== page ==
Monday, October 25, 2021

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Most National Park campgrounds have a 14-day limit. Should that be shortened to 7 days to accommodate more campers?

Most campgrounds in popular American National Parks are already booked for this summer, and some even well into next summer. The idea of just showing up and grabbing a spot without a reservation far in advance is rare.

Do you think it might be a good idea to limit stays in National Park campgrounds to 7 days instead of 14, as most parks specify today? It would allow far more people to camp in our parks than what is possible today.

So is this a good idea or bad idea? Please answer our poll. And if you feel strongly about this, please leave a comment.

Remember, if you are on a slow connection it may take a few moments for the poll to load, so stand by…

 

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Mark Generales
4 months ago

How about with the BILLIONs and TRILLIONS the Feds are spending of OUR $$$$ – we demand they add Parks, campsites and places for Americans to go?

When was the last time the Feds built a new campground?

Handing out our money for all types of totally non productive purposes – it is OUR $$$. We should be demanding new locations, improvements, – we need a collective voice and we are without one that is effective. The industry is devoid of that.

Time for a large non profit that focuses on this.

Mark Generales
4 months ago

Yeah – get in the RV, drive 1,500 miles to Yellowstone so all you can get is 7 days. Forget it.

Bob P
5 months ago

I think the abuse by some who reserve a site but don’t show up should be stopped. When reserved it should be required to occupy that site with an RV and people not just parking an empty RV on the site in case you want to go camping. I have seen many times in a state park where someone reserves a spot every 14 days and come out once every 2 weeks and move their trailer over a couple of spots and go back home for another 2 weeks. If you’re not going to be occupying the RV then you shouldn’t be able to reserve the site.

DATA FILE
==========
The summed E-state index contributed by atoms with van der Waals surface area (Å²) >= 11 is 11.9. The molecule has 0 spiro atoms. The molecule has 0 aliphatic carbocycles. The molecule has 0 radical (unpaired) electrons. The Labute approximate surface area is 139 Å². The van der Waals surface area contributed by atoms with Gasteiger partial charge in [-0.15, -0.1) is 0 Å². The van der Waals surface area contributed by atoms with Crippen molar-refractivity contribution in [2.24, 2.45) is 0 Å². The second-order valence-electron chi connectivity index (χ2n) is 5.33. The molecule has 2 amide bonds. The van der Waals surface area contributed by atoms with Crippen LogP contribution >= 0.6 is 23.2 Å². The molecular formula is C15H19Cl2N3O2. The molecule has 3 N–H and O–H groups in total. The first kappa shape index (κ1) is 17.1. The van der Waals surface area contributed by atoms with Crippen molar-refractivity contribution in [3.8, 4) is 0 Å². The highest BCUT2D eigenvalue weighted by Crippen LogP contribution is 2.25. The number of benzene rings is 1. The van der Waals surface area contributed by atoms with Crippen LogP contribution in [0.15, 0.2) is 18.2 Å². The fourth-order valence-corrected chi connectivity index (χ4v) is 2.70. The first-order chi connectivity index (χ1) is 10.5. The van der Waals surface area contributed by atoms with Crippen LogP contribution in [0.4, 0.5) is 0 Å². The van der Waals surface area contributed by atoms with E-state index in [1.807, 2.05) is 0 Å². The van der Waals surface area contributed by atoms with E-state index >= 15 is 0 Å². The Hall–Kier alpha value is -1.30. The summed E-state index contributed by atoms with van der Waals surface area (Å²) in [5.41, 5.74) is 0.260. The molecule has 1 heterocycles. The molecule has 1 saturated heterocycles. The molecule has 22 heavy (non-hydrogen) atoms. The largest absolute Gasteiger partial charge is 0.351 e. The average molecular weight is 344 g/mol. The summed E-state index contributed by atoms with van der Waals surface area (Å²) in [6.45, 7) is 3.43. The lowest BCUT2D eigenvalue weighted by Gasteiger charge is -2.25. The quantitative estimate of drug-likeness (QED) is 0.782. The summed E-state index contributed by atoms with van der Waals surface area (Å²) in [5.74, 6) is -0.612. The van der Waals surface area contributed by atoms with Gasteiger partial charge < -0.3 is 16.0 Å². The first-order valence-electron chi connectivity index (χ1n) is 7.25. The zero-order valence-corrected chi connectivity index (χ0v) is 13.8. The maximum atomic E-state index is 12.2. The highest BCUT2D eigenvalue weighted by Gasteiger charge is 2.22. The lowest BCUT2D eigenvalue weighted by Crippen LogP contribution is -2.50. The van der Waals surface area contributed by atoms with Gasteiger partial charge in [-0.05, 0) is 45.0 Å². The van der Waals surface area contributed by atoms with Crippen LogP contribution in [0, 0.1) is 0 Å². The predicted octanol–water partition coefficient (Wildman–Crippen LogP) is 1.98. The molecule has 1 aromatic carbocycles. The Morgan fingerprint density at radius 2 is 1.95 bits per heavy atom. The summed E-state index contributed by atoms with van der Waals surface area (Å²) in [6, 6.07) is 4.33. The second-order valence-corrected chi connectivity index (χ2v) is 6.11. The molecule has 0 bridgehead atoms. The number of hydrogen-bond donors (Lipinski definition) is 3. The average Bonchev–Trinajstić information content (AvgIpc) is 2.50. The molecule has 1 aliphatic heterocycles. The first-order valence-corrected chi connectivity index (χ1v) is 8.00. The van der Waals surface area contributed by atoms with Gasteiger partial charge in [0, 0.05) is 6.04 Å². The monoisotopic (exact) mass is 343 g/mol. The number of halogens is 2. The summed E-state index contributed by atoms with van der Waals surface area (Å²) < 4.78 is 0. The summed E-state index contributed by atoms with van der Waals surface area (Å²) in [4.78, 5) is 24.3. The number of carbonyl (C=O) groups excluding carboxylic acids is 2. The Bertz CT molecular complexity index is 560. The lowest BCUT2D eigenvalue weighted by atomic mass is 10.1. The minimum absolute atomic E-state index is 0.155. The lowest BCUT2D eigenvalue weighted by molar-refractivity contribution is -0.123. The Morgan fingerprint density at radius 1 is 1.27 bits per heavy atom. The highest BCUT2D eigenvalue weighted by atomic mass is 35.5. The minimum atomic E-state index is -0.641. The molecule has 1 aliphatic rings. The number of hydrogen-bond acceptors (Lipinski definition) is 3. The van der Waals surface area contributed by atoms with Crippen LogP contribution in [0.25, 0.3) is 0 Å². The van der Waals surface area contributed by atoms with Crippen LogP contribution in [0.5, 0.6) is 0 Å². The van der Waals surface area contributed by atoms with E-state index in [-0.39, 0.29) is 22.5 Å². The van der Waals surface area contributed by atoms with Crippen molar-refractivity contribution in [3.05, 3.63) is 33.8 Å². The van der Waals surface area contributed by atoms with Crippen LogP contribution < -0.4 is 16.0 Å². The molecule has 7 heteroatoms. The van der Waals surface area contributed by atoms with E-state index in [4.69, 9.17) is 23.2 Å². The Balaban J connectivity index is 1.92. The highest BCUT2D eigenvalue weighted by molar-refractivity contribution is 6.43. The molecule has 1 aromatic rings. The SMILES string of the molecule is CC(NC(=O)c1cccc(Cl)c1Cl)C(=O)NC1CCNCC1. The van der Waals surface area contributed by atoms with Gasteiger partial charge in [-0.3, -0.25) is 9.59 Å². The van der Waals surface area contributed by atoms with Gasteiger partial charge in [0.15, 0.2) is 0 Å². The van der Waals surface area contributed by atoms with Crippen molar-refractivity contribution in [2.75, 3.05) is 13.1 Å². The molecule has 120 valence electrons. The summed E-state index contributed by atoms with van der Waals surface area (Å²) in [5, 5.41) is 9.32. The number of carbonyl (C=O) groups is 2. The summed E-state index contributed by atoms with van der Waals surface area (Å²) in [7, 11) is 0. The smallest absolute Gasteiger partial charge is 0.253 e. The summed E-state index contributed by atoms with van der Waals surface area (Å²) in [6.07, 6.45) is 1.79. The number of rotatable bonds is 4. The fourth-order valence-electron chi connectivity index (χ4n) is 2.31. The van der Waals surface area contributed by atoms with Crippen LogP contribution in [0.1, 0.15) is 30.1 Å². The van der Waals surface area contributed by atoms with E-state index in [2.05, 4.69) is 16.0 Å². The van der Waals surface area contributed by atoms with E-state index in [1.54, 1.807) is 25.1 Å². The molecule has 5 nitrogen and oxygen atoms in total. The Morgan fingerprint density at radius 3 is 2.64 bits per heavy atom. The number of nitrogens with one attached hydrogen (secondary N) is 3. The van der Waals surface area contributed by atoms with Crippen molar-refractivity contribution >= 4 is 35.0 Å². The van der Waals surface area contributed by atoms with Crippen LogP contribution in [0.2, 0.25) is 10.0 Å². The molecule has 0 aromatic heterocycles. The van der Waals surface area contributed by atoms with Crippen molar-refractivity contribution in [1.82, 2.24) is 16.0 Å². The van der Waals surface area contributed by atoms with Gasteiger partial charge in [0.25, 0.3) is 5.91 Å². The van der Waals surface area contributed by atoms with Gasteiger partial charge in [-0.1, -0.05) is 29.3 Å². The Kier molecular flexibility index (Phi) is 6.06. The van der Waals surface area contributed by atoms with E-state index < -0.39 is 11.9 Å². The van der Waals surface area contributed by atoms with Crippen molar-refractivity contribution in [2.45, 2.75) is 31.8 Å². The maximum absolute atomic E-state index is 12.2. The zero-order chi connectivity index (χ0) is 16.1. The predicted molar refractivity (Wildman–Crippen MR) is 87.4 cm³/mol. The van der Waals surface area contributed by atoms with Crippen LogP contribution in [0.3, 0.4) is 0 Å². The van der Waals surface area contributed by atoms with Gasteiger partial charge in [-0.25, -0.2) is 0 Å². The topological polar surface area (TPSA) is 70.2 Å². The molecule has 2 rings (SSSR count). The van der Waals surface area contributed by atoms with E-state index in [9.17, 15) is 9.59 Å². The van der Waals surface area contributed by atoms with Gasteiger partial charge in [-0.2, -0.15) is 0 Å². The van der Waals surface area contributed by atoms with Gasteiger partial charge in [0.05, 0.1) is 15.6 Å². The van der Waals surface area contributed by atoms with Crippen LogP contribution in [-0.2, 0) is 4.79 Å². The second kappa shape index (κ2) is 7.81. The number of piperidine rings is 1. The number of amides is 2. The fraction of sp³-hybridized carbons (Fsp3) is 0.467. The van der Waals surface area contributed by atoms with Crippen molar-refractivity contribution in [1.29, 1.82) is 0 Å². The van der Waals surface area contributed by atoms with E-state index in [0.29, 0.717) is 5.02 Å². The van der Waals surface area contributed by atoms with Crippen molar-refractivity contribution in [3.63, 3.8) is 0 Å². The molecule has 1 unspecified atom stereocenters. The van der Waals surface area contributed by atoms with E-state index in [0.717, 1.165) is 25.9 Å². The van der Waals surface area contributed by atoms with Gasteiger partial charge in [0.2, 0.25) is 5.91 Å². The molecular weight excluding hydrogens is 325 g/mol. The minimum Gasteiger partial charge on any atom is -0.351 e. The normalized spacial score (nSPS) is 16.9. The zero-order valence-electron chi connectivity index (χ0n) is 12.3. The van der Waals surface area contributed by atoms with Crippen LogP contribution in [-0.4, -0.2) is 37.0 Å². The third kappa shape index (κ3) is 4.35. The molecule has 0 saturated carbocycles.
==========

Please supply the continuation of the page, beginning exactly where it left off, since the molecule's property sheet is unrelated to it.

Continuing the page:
volnavy007@gmail.com
5 months ago

In addition to shortening the number of days for a stay, track the RVs by license plate. Some RVers have been known to skirt the rules by registering/reserving by using the husband’s name once, the wife’s name once and their pets’ name(s) after that.

Robert L Snideman
5 months ago

Usually one or two days is enough to see most Park Attractions anyway.

Mark Generales
4 months ago

Where are you talking about? 2 days to see Yellowstone, Tetons, Grand Canyon? If all you do is take the loop drive and never get out of your car. Some of us actually prefer to “experience” the place. Arrive one day. Tour the next then leave?

Kathy J Underwood
5 months ago

The expense of getting there is just too large to stay only 7 days. I like to get more bang for my gas buck and enjoy staying 14 days. Yes, it does take planning well in advance but that seems to be the world we now live in.

Mike
5 months ago

Anyone that camps has had to notice that some RV’s seem to be in the same state and federal campground all season long. These are not campground hosts. People have learned how to work the system and make state and federal campgrounds their own summer resort. Some sites are reserved and you never see a unit on it and some have a unit there and no one ever around. Yes, there is a problem.

TIMOTHY W STITZEL
5 months ago

If you have the time to spend and see the area for 14 days then do so. Most retired people have the time/money to enjoy life. If you’re one of those jerks booking more than one site at a time because you don’t know when you are going to take vacation, wait until you know for sure.